Pestle Finial in the Form of a Bird, date unknown
Mount Hagen region, Western Highlands, Papua New Guinea
Stone; H. 4 1/2 in. (11.4 cm)
Purchase, Discovery Communications Inc. Gift, 1996 (1996.373.1)
The oldest known Oceanic sculptures consist of a variety of ancient stone objects discovered in New Guinea. Found primarily in the mountainous highlands of the interior, they are enigmatic remnants of a culture or cultures that once flourished widely on the island, and include independent figures as well as mortars, pestles, club heads, and other forms. The dating of these objects remains uncertain, although organic material associated with one example has recently been carbon-dated to around 1500 B.C., indicating that some examples are of great antiquity.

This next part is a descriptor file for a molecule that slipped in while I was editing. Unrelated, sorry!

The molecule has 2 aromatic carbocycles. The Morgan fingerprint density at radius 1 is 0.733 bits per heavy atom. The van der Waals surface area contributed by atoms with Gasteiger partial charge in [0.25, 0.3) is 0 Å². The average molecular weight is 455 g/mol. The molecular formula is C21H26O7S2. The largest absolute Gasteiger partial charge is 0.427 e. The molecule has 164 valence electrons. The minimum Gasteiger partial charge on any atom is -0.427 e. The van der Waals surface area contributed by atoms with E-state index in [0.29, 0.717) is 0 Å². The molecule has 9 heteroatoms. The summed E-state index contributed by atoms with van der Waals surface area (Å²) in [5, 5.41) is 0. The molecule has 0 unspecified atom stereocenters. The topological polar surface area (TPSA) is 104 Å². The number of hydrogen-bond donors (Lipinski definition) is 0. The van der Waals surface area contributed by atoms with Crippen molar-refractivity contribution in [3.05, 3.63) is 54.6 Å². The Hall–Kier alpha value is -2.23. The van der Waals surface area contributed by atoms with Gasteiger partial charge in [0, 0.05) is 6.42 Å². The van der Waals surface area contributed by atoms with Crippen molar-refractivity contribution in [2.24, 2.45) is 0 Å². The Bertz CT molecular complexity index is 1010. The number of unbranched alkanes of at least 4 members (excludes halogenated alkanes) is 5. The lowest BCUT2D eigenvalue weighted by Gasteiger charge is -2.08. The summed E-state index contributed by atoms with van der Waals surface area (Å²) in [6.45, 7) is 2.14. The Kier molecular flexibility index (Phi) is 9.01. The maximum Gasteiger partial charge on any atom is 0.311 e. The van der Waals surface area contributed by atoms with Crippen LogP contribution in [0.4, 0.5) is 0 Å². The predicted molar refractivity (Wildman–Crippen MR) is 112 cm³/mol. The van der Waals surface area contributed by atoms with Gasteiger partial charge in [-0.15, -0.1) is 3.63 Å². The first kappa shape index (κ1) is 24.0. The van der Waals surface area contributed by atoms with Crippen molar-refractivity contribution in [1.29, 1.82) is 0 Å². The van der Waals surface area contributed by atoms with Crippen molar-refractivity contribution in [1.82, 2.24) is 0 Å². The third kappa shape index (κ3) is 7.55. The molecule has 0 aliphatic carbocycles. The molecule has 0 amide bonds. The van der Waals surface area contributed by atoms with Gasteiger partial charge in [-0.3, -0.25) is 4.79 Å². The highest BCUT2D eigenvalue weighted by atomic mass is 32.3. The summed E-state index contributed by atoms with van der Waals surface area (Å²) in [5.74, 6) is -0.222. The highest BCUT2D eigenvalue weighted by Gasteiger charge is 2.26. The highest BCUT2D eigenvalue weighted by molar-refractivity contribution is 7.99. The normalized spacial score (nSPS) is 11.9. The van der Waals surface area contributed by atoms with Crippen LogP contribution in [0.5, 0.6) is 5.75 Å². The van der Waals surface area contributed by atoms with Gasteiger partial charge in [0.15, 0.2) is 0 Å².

This stylized bird figure once adorned the end of a stone pestle. Almost certainly used in conjunction with the prehistoric stone mortars found in the same region, such pestles may have been ritual objects, possibly used to grind pigments used for body paint or in the preparation of ceremonial meals.